Exaggeration is alive in this tale—just look at what happens to Gertrudis when she eats the quail in rose sauce, or when Mama Elena turns into a (goodness, greatness) great ball of fire:
The firecracker moved fast, approaching Pedro, whirling crazily, with enough violence to make the lamp closest to him explode into a thousand pieces. (10,686)
Obviously, a person can't change into fire (cue magical realism), but with this and many other instances, we really feel the impact of, say, two lovers separated by an evil mother.
Esquiviel is all about lush food descriptions and heaps of sensory images (use of taste, smell, sound):
The chiles anchos, with their membranes removed, are also toasted—lightly, so they don't get bitter. (4,215)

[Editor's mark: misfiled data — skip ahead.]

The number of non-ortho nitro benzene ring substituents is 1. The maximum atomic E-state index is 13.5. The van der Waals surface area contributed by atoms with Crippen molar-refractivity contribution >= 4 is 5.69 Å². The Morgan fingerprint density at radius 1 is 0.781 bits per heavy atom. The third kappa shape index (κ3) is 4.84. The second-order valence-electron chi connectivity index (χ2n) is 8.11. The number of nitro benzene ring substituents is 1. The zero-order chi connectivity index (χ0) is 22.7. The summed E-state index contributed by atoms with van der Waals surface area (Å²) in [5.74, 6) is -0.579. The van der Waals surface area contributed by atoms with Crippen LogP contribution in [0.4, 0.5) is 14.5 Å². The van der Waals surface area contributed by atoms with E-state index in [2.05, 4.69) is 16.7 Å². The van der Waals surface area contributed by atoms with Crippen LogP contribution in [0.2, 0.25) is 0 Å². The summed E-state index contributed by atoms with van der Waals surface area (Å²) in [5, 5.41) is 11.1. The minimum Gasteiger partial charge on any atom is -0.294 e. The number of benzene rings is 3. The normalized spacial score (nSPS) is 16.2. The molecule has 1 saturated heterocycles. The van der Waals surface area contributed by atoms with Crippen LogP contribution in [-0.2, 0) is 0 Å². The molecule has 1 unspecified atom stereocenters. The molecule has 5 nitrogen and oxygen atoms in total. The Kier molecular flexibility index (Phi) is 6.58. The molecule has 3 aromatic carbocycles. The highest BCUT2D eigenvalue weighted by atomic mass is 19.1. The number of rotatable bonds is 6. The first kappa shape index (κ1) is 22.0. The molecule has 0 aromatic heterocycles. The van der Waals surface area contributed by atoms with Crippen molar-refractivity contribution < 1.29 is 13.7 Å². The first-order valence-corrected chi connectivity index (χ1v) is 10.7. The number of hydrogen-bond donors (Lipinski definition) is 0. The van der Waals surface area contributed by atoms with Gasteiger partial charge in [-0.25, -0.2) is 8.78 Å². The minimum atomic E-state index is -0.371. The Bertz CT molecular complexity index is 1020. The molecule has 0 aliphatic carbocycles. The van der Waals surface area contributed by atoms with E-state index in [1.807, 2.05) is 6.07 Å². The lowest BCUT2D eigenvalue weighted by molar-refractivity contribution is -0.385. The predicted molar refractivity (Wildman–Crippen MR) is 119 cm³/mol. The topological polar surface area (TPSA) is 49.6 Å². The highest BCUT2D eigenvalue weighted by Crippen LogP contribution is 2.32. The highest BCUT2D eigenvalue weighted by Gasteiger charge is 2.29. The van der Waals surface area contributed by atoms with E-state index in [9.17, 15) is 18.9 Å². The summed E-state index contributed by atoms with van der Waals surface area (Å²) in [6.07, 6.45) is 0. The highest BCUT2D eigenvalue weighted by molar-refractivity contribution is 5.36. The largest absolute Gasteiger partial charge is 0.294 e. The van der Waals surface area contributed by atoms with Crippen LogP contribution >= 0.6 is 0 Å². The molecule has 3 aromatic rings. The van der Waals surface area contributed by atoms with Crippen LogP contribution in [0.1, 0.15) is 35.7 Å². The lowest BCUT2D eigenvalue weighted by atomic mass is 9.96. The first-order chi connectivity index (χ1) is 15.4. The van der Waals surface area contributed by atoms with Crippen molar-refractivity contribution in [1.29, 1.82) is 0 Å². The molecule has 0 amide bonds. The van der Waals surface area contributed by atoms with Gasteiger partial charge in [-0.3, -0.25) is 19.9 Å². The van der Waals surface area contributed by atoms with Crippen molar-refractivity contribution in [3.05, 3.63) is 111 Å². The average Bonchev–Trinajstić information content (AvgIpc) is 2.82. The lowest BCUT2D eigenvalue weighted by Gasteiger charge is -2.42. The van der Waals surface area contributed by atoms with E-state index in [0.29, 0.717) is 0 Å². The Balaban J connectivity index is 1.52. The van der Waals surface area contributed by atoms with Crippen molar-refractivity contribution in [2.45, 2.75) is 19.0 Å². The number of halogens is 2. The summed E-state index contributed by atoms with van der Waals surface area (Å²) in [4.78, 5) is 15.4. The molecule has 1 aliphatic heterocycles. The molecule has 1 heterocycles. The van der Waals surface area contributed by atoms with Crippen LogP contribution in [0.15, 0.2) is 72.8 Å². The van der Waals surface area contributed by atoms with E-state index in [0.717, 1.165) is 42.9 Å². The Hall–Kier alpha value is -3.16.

She's also pretty good at describing steamy romantic scenes, which, at times, even make us sweat:
Tita, on her knees, was bent over the grinding stone, moving in a slow regular rhythm, grinding the almonds and sesame seeds. (4,216)
These, along with fantastical episodes (wedding cake orgy!), weave a story that we experience like a five-course meal. Not only do we read the words, we get shivers from them, we smell the lard, we taste the toasted chiles. We really, really crave some Mexican food.